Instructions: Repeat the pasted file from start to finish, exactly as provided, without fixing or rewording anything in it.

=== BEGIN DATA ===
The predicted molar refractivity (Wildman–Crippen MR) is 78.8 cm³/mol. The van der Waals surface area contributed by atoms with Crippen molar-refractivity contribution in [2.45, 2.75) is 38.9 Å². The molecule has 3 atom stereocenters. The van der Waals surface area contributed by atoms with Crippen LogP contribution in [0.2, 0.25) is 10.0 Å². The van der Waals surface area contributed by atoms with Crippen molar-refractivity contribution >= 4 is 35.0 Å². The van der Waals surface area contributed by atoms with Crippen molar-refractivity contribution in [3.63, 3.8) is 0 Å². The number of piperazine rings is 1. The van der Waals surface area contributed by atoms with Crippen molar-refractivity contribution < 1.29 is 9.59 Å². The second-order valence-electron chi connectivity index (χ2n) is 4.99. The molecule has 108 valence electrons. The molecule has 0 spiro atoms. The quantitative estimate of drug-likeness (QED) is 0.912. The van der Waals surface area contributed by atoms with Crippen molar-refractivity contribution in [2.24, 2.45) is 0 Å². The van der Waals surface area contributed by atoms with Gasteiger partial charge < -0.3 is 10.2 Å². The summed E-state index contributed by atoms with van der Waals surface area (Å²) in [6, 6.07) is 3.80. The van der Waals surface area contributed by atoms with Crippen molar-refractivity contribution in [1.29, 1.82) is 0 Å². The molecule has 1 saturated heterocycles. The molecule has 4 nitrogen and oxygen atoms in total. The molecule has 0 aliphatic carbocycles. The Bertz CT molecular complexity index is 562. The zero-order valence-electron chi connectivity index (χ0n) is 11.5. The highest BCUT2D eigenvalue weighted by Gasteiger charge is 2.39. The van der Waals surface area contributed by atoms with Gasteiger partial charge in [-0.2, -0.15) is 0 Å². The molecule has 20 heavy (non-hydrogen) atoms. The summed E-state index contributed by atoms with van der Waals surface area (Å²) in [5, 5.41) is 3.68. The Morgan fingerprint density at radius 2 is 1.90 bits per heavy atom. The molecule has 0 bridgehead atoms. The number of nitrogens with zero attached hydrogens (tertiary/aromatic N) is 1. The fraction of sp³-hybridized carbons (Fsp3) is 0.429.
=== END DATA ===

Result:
The predicted molar refractivity (Wildman–Crippen MR) is 78.8 cm³/mol. The van der Waals surface area contributed by atoms with Crippen molar-refractivity contribution in [2.45, 2.75) is 38.9 Å². The molecule has 3 atom stereocenters. The van der Waals surface area contributed by atoms with Crippen LogP contribution in [0.2, 0.25) is 10.0 Å². The van der Waals surface area contributed by atoms with Crippen molar-refractivity contribution >= 4 is 35.0 Å². The van der Waals surface area contributed by atoms with Crippen molar-refractivity contribution in [3.63, 3.8) is 0 Å². The number of piperazine rings is 1. The van der Waals surface area contributed by atoms with Crippen molar-refractivity contribution < 1.29 is 9.59 Å². The second-order valence-electron chi connectivity index (χ2n) is 4.99. The molecule has 108 valence electrons. The molecule has 0 spiro atoms. The quantitative estimate of drug-likeness (QED) is 0.912. The van der Waals surface area contributed by atoms with Crippen molar-refractivity contribution in [2.24, 2.45) is 0 Å². The van der Waals surface area contributed by atoms with Gasteiger partial charge < -0.3 is 10.2 Å². The summed E-state index contributed by atoms with van der Waals surface area (Å²) in [6, 6.07) is 3.80. The van der Waals surface area contributed by atoms with Crippen molar-refractivity contribution in [1.29, 1.82) is 0 Å². The molecule has 1 saturated heterocycles. The molecule has 4 nitrogen and oxygen atoms in total. The molecule has 0 aliphatic carbocycles. The Bertz CT molecular complexity index is 562. The zero-order valence-electron chi connectivity index (χ0n) is 11.5. The highest BCUT2D eigenvalue weighted by Gasteiger charge is 2.39. The van der Waals surface area contributed by atoms with Gasteiger partial charge in [-0.2, -0.15) is 0 Å². The molecule has 20 heavy (non-hydrogen) atoms. The summed E-state index contributed by atoms with van der Waals surface area (Å²) in [5, 5.41) is 3.68. The Morgan fingerprint density at radius 2 is 1.90 bits per heavy atom. The molecule has 0 bridgehead atoms. The number of nitrogens with zero attached hydrogens (tertiary/aromatic N) is 1. The fraction of sp³-hybridized carbons (Fsp3) is 0.429.